U.S. must uphold moral authority

Published 12:00 am Friday, September 17, 2004

Ghandi told us &8220;morality is contraband in war.&8221; And indeed, in the photos and stories from Abu Ghraib prison, we see no evidence of morality.

And yet at least one senator claims to be &8220;outraged by the outrage&8221; over the treatment of Iraqis at this infamous prison.

Perhaps what Sen. James Inhofe of Oklahoma forgets, though, is that America cannot lay claim to moral authority if we don&8217;t uphold our own sense of morality.

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Claiming it&8217;s OK just because the other side commits greater atrocities &8212; even though they obviously do &8212; makes as much sense as a child telling his mother, &8220;Everyone else is doing it; why can&8217;t I?&8221;

America is the moral authority in the world. Wearing that cloak comes with vast responsibility, and we can see now that all of us bear that responsibility &8212; from leaders at the top to a 20-year-old soldier from West Virginia.

Whether the actions at the prison were the result of the apathy of a handful of soldiers for rules or the encouragement from higher officials who looked the other way, we have a scandal on our hands that could affect our country&8217;s reputation for generations.

Our hope now is that we be judged not by what precipitated the scandal but by our reaction to it. Comments like Inhofe&8217;s seem to be, thankfully, in the minority.

The United States went to war in Iraq to fight Saddam Hussein and what he represented. The very title of our military operation promises freedom and democracy for people suffering for generations under a tyrant.

And, yes, part of our mission has been accomplished. We have soldiers who are rebuilding the infrastructure and the institutions that will help breed new generations of free Iraqi leadership.

We have soldiers who are training new Iraqi police, who are making sure children can go to school, who are bringing utilities and food to the people.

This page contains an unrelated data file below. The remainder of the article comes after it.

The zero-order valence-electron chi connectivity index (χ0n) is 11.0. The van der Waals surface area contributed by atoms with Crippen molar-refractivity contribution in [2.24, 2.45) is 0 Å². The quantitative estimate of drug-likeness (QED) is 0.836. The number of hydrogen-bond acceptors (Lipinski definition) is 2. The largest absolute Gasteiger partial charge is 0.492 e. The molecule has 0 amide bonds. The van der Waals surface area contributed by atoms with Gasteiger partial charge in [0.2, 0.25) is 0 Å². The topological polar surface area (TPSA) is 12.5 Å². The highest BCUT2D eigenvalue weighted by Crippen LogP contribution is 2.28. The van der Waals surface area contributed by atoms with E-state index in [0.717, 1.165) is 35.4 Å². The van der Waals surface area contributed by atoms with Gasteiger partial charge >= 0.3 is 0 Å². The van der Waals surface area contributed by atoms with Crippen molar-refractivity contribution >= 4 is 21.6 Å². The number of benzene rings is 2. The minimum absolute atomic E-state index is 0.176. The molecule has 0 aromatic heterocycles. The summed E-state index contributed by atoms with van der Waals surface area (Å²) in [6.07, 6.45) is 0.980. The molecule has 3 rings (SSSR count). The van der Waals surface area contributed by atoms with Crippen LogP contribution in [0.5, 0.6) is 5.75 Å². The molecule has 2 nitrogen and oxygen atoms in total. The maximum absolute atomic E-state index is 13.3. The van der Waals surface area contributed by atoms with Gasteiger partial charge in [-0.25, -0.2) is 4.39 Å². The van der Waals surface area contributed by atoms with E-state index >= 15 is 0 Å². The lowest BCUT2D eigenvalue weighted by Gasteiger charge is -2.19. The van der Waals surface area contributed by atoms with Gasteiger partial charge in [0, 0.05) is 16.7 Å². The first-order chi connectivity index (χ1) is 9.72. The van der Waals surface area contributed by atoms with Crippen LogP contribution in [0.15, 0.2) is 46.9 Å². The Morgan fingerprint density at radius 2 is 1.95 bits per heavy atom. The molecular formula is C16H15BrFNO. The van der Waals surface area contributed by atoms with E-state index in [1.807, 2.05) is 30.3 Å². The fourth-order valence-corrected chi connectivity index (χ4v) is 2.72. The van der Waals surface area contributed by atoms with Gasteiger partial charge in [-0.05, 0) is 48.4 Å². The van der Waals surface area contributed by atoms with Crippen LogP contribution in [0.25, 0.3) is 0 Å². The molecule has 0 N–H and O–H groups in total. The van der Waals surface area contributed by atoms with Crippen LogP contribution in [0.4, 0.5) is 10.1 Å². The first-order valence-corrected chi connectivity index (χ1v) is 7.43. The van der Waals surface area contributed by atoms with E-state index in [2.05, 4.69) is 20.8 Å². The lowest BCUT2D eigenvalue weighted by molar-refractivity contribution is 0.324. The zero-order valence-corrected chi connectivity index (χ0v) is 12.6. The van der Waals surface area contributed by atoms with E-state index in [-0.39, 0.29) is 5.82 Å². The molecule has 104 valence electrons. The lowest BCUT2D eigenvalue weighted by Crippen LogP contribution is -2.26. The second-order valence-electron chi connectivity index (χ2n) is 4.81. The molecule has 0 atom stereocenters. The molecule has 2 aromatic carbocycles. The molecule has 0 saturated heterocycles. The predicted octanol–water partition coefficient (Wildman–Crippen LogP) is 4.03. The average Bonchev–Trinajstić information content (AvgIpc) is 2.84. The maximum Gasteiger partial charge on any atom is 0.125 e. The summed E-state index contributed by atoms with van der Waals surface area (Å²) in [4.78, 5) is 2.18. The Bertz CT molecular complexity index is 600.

But whether we like it or not, those stories won&8217;t get much press in the world.

The story of the prison has taken hold in part because it is such an aberration of American values. They may not realize it, but other countries must take for granted our moral authority.

What happened at Abu Ghraib is surprising, and is so newsworthy, because it is not American, and yet it was perpetrated by Americans.

That is why our reaction to these events is so important to our reputation in the world.

The initial investigation, in the form of a report by Gen. Antonio Taguba, has been just the beginning. Congress is asking tough questions; President Bush is privately upbraiding and publicly praising Secretary of Defense Donald Rumsfeld.

But our reaction must be far more than public relations tactics. We must back up our remorse for this incident with actions that befit a superpower &8212; a superpower that is a democracy. You will never see such remorse from terrorists like those who beheaded young Nick Berg.

Already the process for courts-martial of the soldiers charged in the incidents is beginning. The first trial is scheduled this week, and you can bet that the world will be watching.

Think of what they will see: Democracy in action. The circumstances are horrendous, but that democratic process is the example we promised we would bring to Iraq &8212; not what happened at Abu Ghraib.

Kerry Whipple

is editor of The Natchez Democrat. She can be reached at 445-3541 or by e-mail at